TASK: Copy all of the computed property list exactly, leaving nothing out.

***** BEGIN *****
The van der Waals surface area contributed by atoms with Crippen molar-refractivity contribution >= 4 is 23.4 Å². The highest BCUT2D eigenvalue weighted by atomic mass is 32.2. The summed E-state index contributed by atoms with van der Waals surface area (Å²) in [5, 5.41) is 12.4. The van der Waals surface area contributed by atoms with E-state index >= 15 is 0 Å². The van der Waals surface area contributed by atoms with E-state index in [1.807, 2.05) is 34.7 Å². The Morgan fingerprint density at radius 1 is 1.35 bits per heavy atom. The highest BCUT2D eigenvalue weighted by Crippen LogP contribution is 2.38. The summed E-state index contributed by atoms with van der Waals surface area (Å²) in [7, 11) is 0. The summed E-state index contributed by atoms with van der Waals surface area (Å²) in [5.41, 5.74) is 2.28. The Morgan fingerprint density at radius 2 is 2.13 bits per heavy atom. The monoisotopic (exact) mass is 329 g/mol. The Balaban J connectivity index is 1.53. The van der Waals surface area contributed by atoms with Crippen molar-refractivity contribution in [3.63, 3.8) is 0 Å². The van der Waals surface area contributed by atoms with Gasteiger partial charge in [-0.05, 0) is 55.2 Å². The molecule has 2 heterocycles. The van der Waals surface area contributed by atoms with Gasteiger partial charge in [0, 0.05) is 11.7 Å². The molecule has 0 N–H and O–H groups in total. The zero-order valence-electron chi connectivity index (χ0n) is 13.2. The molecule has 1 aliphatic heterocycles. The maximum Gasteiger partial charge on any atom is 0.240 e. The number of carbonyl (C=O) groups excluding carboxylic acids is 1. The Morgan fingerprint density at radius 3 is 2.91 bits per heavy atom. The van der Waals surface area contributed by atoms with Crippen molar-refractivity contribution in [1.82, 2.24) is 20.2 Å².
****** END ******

The van der Waals surface area contributed by atoms with Crippen molar-refractivity contribution >= 4 is 23.4 Å². The highest BCUT2D eigenvalue weighted by atomic mass is 32.2. The summed E-state index contributed by atoms with van der Waals surface area (Å²) in [5, 5.41) is 12.4. The van der Waals surface area contributed by atoms with E-state index >= 15 is 0 Å². The van der Waals surface area contributed by atoms with E-state index in [1.807, 2.05) is 34.7 Å². The Morgan fingerprint density at radius 1 is 1.35 bits per heavy atom. The highest BCUT2D eigenvalue weighted by Crippen LogP contribution is 2.38. The summed E-state index contributed by atoms with van der Waals surface area (Å²) in [7, 11) is 0. The summed E-state index contributed by atoms with van der Waals surface area (Å²) in [5.41, 5.74) is 2.28. The Morgan fingerprint density at radius 2 is 2.13 bits per heavy atom. The monoisotopic (exact) mass is 329 g/mol. The Balaban J connectivity index is 1.53. The van der Waals surface area contributed by atoms with Crippen molar-refractivity contribution in [3.63, 3.8) is 0 Å². The van der Waals surface area contributed by atoms with Gasteiger partial charge in [-0.05, 0) is 55.2 Å². The molecule has 2 heterocycles. The van der Waals surface area contributed by atoms with Gasteiger partial charge in [0, 0.05) is 11.7 Å². The molecule has 0 N–H and O–H groups in total. The zero-order valence-electron chi connectivity index (χ0n) is 13.2. The molecule has 1 aliphatic heterocycles. The maximum Gasteiger partial charge on any atom is 0.240 e. The number of carbonyl (C=O) groups excluding carboxylic acids is 1. The Morgan fingerprint density at radius 3 is 2.91 bits per heavy atom. The van der Waals surface area contributed by atoms with Crippen molar-refractivity contribution in [1.82, 2.24) is 20.2 Å².